Goodwill impairments are never good news. They are admissions by management that investments haven’t panned out and projects have gone awry, but that doesn’t mean the market punishes companies for announcing a write-down. Most of the time investors have known that something is wrong, or at least worrisome, and priced that into the stock and owning the problem along with a clear plan forward can boost stock prices as much as a botched announcement can hurt it.

“Our research finds that investors often perceive such moves to be good news—as long as they already knew or suspected that an acquisition was underperforming,” write Bing Cao, Marc Goedhart, and Tim Koller for McKinsey & Co. “They applaud management for admitting as much and taking actions to improve the performance of the company.”

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Sophisticated investors don’t take goodwill estimates at face value

As an intangible asset, goodwill is notoriously easy to abuse, but that doesn’t mean it has no basis in reality. Apple Inc. (NASDAQ:AAPL) really does have strong brand identity and devoted core customers, for example, and those traits have value even if they can’t be calculated concretely.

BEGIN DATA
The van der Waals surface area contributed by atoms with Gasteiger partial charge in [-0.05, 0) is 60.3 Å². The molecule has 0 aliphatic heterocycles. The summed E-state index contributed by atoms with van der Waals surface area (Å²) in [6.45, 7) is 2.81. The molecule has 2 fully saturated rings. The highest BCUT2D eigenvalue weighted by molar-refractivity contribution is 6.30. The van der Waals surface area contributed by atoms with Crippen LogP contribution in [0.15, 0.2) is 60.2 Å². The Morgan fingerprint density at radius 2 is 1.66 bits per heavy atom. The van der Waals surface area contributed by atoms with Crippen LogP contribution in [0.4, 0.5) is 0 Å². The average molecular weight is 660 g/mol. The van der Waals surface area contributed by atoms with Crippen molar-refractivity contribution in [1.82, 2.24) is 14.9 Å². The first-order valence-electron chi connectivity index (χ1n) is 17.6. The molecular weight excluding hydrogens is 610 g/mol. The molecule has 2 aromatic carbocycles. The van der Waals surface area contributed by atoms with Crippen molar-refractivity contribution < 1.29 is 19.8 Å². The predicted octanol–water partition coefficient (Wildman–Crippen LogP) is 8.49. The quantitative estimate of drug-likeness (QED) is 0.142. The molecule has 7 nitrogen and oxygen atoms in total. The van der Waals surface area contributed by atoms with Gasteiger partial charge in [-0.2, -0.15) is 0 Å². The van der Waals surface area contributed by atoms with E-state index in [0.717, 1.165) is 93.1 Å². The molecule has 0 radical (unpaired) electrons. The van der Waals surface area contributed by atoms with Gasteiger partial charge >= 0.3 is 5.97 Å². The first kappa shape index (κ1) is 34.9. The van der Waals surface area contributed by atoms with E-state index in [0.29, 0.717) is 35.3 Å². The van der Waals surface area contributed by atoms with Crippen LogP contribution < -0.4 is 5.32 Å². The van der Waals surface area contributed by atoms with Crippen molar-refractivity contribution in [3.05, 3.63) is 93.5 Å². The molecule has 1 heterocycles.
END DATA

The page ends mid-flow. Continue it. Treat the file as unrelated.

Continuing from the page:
“Businesses logically are worth far more than net tangible assets when they can be expected to produce earnings on such assets considerably in excess of market rates of return. The capitalized value of this excess return is economic Goodwill,” Warren Buffett wrote in his 1983 letter to Berkshire Hathaway Inc. (NYSE:BRK.A) (NYSE:BRK.B) shareholders.

Sophisticated investors understand that goodwill is necessarily a matter of opinion and that reasonable people can sincerely arrive at different estimates, so they don’t just take corporate estimates on faith. When consensus estimates fall well below the official numbers, the stock price will usually reflect the former and the discrepancy could be a red flag for investors trying to gauge management’s ability to turn things around.

Boston Scientific jumped 10% after writing down $2.7 billion

That’s why companies that announce write-downs alongside revisions to forward earnings, cost-cutting measures, and well thought out management action plans are rewarded. As long as it isn’t a surprise, the write-down itself isn’t the news; management’s reaction is.

Cao, Goedhart, and Koller mention Boston Scientific Corporation (NYSE:BSX) as a particularly good example. Last year it wrote down $2.7 billion in goodwill related to the 2006 acquisition of Guidant and its stock price went up 10% because the company explained how it was already bringing its cost structure in line with its earnings and using free cash flow to service existing debt.